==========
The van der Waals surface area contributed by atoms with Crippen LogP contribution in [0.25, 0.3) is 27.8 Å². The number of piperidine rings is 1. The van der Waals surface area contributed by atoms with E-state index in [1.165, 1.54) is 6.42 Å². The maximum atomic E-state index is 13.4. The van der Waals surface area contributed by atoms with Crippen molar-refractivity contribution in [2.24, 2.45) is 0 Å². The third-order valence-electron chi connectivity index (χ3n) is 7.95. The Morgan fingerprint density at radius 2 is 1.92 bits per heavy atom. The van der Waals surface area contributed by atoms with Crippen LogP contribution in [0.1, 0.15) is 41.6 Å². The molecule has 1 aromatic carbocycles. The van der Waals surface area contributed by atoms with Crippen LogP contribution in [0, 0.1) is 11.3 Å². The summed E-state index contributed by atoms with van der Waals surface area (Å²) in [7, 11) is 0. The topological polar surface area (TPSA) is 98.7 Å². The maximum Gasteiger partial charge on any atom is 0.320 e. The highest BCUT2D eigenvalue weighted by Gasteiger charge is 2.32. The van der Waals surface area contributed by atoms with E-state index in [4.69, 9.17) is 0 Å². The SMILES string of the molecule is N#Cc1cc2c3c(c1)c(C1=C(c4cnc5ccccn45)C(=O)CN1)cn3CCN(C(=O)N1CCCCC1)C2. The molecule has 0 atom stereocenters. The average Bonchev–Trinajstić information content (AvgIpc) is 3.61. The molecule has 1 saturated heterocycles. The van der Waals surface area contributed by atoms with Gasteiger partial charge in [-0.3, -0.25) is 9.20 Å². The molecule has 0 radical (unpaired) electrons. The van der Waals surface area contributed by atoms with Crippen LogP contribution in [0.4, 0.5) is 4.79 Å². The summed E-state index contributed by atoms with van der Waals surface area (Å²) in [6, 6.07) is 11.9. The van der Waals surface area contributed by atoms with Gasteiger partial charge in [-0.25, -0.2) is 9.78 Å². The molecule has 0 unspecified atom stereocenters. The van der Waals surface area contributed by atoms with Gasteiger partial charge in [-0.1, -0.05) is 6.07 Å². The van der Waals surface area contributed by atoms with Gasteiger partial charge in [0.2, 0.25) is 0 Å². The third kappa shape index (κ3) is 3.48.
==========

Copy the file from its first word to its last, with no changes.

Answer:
The van der Waals surface area contributed by atoms with Crippen LogP contribution in [0.25, 0.3) is 27.8 Å². The number of piperidine rings is 1. The van der Waals surface area contributed by atoms with E-state index in [1.165, 1.54) is 6.42 Å². The maximum atomic E-state index is 13.4. The van der Waals surface area contributed by atoms with Crippen molar-refractivity contribution in [2.24, 2.45) is 0 Å². The third-order valence-electron chi connectivity index (χ3n) is 7.95. The Morgan fingerprint density at radius 2 is 1.92 bits per heavy atom. The van der Waals surface area contributed by atoms with Crippen LogP contribution in [0.1, 0.15) is 41.6 Å². The molecule has 1 aromatic carbocycles. The van der Waals surface area contributed by atoms with Crippen LogP contribution in [0, 0.1) is 11.3 Å². The summed E-state index contributed by atoms with van der Waals surface area (Å²) in [7, 11) is 0. The topological polar surface area (TPSA) is 98.7 Å². The maximum Gasteiger partial charge on any atom is 0.320 e. The highest BCUT2D eigenvalue weighted by Gasteiger charge is 2.32. The van der Waals surface area contributed by atoms with E-state index in [4.69, 9.17) is 0 Å². The SMILES string of the molecule is N#Cc1cc2c3c(c1)c(C1=C(c4cnc5ccccn45)C(=O)CN1)cn3CCN(C(=O)N1CCCCC1)C2. The molecule has 0 atom stereocenters. The average Bonchev–Trinajstić information content (AvgIpc) is 3.61. The molecule has 1 saturated heterocycles. The van der Waals surface area contributed by atoms with Gasteiger partial charge in [-0.3, -0.25) is 9.20 Å². The molecule has 0 radical (unpaired) electrons. The van der Waals surface area contributed by atoms with Crippen LogP contribution in [0.4, 0.5) is 4.79 Å². The summed E-state index contributed by atoms with van der Waals surface area (Å²) in [6, 6.07) is 11.9. The van der Waals surface area contributed by atoms with Gasteiger partial charge in [-0.25, -0.2) is 9.78 Å². The molecule has 0 unspecified atom stereocenters. The van der Waals surface area contributed by atoms with Gasteiger partial charge in [-0.1, -0.05) is 6.07 Å². The van der Waals surface area contributed by atoms with Gasteiger partial charge in [0.2, 0.25) is 0 Å². The third kappa shape index (κ3) is 3.48.